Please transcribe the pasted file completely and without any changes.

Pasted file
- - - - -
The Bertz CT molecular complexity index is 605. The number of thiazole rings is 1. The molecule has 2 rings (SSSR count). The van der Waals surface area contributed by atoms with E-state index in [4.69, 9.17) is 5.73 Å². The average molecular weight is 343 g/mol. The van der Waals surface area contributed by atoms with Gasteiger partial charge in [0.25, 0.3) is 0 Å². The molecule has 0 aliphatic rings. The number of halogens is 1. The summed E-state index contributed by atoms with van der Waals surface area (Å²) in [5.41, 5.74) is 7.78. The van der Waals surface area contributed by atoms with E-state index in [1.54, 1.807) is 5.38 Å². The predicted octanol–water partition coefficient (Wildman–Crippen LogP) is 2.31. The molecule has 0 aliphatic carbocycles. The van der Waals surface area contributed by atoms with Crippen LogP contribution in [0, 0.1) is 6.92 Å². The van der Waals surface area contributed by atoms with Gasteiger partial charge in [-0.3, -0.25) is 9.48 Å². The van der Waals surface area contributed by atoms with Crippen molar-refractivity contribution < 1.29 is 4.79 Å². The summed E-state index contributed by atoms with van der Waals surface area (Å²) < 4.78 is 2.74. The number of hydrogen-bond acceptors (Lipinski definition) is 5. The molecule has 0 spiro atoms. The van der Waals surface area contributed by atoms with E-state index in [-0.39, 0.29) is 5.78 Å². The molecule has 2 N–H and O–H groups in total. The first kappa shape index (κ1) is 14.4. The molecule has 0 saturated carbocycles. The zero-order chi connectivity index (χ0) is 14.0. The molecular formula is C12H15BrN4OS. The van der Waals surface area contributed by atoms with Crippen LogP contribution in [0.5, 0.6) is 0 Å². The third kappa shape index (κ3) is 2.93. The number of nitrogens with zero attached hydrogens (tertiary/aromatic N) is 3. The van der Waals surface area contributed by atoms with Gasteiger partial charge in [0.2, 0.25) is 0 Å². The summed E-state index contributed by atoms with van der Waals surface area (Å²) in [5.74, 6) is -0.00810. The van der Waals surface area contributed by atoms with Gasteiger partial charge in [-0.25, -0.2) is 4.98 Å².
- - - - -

The Bertz CT molecular complexity index is 605. The number of thiazole rings is 1. The molecule has 2 rings (SSSR count). The van der Waals surface area contributed by atoms with E-state index in [4.69, 9.17) is 5.73 Å². The average molecular weight is 343 g/mol. The van der Waals surface area contributed by atoms with Gasteiger partial charge in [0.25, 0.3) is 0 Å². The molecule has 0 aliphatic rings. The number of halogens is 1. The summed E-state index contributed by atoms with van der Waals surface area (Å²) in [5.41, 5.74) is 7.78. The van der Waals surface area contributed by atoms with E-state index in [1.54, 1.807) is 5.38 Å². The predicted octanol–water partition coefficient (Wildman–Crippen LogP) is 2.31. The molecule has 0 aliphatic carbocycles. The van der Waals surface area contributed by atoms with Crippen LogP contribution in [0, 0.1) is 6.92 Å². The van der Waals surface area contributed by atoms with Gasteiger partial charge in [-0.3, -0.25) is 9.48 Å². The van der Waals surface area contributed by atoms with Crippen molar-refractivity contribution < 1.29 is 4.79 Å². The summed E-state index contributed by atoms with van der Waals surface area (Å²) < 4.78 is 2.74. The number of hydrogen-bond acceptors (Lipinski definition) is 5. The molecule has 0 spiro atoms. The van der Waals surface area contributed by atoms with E-state index in [-0.39, 0.29) is 5.78 Å². The molecule has 2 N–H and O–H groups in total. The first kappa shape index (κ1) is 14.4. The molecule has 0 saturated carbocycles. The zero-order chi connectivity index (χ0) is 14.0. The molecular formula is C12H15BrN4OS. The van der Waals surface area contributed by atoms with Crippen LogP contribution in [0.5, 0.6) is 0 Å². The third kappa shape index (κ3) is 2.93. The number of nitrogens with zero attached hydrogens (tertiary/aromatic N) is 3. The van der Waals surface area contributed by atoms with Gasteiger partial charge in [0.2, 0.25) is 0 Å². The summed E-state index contributed by atoms with van der Waals surface area (Å²) in [5.74, 6) is -0.00810. The van der Waals surface area contributed by atoms with Gasteiger partial charge in [-0.25, -0.2) is 4.98 Å².